The Malta Independent 4 December 2020, Friday

TMID Editorial: Budget 2021 - A sound plan for the Covid-19 era

Tuesday, 20 October 2020, 09:28 Last update: about 2 months ago

The government yesterday unveiled a rather positive budget, with no new taxes and several economic and social incentives.

It was not unlike other budgets announced by the previous administration, but the circumstances - the world we are living in today - is completely different to what it was then.

The financial plan announced by Finance Minister Edward Scicluna yesterday hit a lot of right notes for what is required in this Covid-19 era.

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The main aim of the budget is to safeguard jobs and incentivise consumption. Several positive measures were announced, including the second round of vouchers, another income tax refund, an increase in children’s allowance and extra spending power for the elderly.

The crucial wage supplement scheme, which has been instrumental in saving thousands of jobs, is being retained until March and, more importantly, the government is considering fine tuning the scheme to zoom in on the sectors where this form of assistance is most needed. The first few months of the scheme have served as an experiment. Now is the time to look more closely at the figures and see whether some sectors need it more than others, or whether the amounts can be decreased for certain sectors that are doing well, with the amount given to others who are still struggling.

Other welcome schemes include those aimed at ensuring continuation in the property market, and the fiscal incentives on third pillar pensions.

Such schemes are aimed at facilitating continuity in our everyday lives, something that is not easy to do in a world where social distancing has become the norm and economic growth has been reversed.  

It was explained yesterday, during a press briefing at the Office of the Prime Minister, that this is possible because our economy was strong before the pandemic hit and, despite the fact that Malta is also feeling the effects of Covid-19, we remain in a rather flexible position and can afford to continue measures aimed at sustaining the economy and jobs.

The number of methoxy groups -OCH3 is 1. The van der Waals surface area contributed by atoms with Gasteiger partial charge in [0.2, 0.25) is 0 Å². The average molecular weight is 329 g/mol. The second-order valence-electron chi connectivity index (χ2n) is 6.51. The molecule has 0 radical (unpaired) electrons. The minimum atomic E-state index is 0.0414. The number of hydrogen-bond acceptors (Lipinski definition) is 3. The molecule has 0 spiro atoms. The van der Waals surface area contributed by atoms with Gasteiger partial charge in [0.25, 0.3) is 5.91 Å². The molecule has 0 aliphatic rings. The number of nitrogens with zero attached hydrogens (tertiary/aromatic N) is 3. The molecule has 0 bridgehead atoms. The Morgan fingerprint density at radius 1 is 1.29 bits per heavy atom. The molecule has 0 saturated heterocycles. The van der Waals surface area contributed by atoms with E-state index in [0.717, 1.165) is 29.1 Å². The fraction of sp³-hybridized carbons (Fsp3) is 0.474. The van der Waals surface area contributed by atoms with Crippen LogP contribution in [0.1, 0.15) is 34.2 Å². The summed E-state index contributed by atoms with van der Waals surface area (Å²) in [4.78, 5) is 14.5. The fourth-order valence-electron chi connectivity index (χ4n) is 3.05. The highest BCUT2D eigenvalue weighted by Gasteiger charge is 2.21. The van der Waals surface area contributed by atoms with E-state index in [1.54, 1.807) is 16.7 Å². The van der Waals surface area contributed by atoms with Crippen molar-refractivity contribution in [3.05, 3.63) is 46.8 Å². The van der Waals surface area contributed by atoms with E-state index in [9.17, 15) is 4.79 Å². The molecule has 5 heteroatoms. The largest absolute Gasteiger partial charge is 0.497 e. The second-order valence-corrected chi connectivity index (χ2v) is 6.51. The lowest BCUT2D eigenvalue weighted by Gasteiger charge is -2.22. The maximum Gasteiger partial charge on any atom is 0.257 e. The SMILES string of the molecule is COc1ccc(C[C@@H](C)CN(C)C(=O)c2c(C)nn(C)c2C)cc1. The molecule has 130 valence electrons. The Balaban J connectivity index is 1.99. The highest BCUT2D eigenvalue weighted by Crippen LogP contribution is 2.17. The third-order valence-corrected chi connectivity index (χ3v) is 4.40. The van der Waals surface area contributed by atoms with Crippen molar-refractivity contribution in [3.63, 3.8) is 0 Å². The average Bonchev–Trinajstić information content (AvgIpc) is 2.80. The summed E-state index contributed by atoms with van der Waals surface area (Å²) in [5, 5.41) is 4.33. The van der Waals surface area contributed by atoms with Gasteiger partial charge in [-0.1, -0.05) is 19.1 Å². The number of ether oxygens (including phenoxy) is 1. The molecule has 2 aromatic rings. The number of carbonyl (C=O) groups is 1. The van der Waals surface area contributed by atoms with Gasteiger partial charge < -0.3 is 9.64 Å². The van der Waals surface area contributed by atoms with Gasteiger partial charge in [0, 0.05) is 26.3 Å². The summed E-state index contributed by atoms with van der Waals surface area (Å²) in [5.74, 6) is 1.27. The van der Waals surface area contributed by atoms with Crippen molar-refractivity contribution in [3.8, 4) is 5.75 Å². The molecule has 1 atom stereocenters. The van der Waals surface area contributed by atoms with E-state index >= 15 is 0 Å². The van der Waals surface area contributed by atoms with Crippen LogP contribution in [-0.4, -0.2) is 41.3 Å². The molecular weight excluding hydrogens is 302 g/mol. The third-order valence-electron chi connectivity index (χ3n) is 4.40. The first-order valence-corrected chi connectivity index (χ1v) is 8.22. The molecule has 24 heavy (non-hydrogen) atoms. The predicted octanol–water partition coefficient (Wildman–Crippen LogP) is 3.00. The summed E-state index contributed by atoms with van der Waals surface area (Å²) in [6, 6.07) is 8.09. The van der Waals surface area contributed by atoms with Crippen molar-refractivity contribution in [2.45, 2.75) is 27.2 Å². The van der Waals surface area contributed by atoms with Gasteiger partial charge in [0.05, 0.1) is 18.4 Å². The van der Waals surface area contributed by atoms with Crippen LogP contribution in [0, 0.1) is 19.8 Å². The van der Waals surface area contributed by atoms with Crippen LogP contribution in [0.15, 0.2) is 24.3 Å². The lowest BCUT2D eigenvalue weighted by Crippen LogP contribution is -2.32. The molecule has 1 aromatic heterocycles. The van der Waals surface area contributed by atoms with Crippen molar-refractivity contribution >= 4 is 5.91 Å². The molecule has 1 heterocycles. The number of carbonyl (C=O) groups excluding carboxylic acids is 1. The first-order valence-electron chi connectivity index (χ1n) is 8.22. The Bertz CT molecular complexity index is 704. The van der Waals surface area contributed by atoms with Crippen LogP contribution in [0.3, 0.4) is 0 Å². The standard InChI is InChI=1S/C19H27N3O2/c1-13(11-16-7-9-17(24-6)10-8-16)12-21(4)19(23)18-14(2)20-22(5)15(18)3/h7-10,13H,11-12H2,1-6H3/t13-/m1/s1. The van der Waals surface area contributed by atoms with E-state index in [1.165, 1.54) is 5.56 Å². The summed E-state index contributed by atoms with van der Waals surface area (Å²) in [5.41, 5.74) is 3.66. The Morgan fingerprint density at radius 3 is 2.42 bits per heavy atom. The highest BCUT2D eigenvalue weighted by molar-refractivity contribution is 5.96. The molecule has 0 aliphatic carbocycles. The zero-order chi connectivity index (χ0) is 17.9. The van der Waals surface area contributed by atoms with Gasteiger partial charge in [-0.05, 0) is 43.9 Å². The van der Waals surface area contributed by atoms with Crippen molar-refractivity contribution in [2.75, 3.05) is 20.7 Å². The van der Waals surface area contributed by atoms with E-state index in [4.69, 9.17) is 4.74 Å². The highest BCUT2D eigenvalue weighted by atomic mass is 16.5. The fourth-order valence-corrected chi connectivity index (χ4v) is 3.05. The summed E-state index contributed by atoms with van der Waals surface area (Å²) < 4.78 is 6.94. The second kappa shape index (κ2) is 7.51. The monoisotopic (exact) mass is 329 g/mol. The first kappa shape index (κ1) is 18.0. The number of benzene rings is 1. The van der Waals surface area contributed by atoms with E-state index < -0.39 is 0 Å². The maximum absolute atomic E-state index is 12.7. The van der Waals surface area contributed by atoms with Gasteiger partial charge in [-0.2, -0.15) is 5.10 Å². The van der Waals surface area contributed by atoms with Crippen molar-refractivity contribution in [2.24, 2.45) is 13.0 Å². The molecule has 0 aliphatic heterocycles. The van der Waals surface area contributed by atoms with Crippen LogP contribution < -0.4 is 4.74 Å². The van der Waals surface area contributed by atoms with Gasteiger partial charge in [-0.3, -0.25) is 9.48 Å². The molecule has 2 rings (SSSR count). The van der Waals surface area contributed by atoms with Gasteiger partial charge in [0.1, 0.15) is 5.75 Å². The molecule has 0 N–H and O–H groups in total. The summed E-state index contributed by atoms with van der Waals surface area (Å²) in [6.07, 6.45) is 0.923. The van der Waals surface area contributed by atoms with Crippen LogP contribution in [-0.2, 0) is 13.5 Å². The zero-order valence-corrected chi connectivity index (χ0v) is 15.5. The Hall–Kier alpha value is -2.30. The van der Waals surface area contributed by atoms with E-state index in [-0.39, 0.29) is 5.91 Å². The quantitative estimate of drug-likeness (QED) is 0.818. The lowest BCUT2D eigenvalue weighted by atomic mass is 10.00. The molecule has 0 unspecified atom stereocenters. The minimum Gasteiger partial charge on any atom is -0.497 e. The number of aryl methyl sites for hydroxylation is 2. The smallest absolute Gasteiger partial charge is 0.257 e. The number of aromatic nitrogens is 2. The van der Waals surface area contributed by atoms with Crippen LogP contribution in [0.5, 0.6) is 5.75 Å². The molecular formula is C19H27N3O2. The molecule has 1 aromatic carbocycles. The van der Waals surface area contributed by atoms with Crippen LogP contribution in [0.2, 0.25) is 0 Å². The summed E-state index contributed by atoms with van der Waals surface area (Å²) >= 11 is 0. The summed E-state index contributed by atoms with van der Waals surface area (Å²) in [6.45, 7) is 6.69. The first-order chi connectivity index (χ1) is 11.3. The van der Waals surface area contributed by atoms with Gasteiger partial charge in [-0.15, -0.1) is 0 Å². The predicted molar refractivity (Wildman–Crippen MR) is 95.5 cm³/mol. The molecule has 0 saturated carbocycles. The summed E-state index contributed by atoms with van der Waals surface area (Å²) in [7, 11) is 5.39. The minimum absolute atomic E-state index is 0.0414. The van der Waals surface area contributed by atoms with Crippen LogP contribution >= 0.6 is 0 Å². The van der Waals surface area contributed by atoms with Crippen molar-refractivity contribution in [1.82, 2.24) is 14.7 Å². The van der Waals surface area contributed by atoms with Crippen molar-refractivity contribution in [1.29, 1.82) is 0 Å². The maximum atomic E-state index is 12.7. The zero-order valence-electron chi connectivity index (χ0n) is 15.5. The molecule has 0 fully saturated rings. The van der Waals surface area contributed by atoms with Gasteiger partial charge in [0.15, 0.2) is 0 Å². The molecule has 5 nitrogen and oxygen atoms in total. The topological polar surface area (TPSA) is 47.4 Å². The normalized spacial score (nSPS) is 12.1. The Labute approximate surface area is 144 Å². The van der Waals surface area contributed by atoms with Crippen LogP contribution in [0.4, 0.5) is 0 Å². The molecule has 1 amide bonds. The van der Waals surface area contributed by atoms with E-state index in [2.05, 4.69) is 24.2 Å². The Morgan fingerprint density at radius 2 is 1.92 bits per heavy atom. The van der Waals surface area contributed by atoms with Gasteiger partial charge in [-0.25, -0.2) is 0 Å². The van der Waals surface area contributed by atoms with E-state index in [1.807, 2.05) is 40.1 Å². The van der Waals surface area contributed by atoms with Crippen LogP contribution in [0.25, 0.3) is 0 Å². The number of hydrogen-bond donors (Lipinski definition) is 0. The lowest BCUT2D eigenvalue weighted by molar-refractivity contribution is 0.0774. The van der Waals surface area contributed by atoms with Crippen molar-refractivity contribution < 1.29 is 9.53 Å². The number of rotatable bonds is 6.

Now one might argue over the reasons behind the surplus that Malta registered over the past few years. Some might say that some of the money came from the controversial citizenship for sale scheme, or from an economy that is dependent on tens of thousands of foreign workers. But the fact remains that Malta is in a much stronger economic position than many of its European counterparts and can sustain measures aimed at stimulating the economy.

Not only, but the government is once again able to announce a myriad of social measures.

This budget would not have seemed like much a year or two ago, but in the current circumstances, it is more than one could have hoped for. We have to see it also in the context of a drastic increase in spending on healthcare and other Covid-19 related measures.

Perhaps one would have liked to see more measures related to sectors like the environment, culture and others, but these difficult times require a more targeted approach on priority areas.

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